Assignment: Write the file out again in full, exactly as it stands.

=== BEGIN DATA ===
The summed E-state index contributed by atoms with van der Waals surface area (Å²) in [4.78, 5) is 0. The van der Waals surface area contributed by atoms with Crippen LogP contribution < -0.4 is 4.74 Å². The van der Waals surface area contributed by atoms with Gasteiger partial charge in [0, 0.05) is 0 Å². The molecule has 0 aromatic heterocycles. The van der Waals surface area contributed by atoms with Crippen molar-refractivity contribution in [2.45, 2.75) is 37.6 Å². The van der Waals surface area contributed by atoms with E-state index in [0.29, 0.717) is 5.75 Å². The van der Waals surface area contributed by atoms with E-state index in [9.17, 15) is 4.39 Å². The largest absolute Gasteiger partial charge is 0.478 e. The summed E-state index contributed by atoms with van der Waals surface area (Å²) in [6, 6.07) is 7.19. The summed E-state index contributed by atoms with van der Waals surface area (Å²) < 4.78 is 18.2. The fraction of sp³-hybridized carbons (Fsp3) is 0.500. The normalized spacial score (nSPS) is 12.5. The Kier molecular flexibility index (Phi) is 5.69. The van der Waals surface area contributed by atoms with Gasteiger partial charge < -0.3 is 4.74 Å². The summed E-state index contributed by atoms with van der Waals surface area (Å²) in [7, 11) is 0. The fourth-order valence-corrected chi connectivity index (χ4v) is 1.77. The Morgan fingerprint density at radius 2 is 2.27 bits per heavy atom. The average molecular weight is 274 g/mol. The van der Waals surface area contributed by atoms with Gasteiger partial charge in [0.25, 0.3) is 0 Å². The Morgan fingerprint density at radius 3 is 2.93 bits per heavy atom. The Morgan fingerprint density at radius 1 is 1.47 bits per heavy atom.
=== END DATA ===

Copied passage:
The summed E-state index contributed by atoms with van der Waals surface area (Å²) in [4.78, 5) is 0. The van der Waals surface area contributed by atoms with Crippen LogP contribution < -0.4 is 4.74 Å². The van der Waals surface area contributed by atoms with Gasteiger partial charge in [0, 0.05) is 0 Å². The molecule has 0 aromatic heterocycles. The van der Waals surface area contributed by atoms with Crippen molar-refractivity contribution in [2.45, 2.75) is 37.6 Å². The van der Waals surface area contributed by atoms with E-state index in [0.29, 0.717) is 5.75 Å². The van der Waals surface area contributed by atoms with E-state index in [9.17, 15) is 4.39 Å². The largest absolute Gasteiger partial charge is 0.478 e. The summed E-state index contributed by atoms with van der Waals surface area (Å²) in [6, 6.07) is 7.19. The summed E-state index contributed by atoms with van der Waals surface area (Å²) < 4.78 is 18.2. The fraction of sp³-hybridized carbons (Fsp3) is 0.500. The normalized spacial score (nSPS) is 12.5. The Kier molecular flexibility index (Phi) is 5.69. The van der Waals surface area contributed by atoms with Gasteiger partial charge < -0.3 is 4.74 Å². The summed E-state index contributed by atoms with van der Waals surface area (Å²) in [7, 11) is 0. The fourth-order valence-corrected chi connectivity index (χ4v) is 1.77. The Morgan fingerprint density at radius 2 is 2.27 bits per heavy atom. The average molecular weight is 274 g/mol. The van der Waals surface area contributed by atoms with Gasteiger partial charge in [0.25, 0.3) is 0 Å². The Morgan fingerprint density at radius 3 is 2.93 bits per heavy atom. The Morgan fingerprint density at radius 1 is 1.47 bits per heavy atom.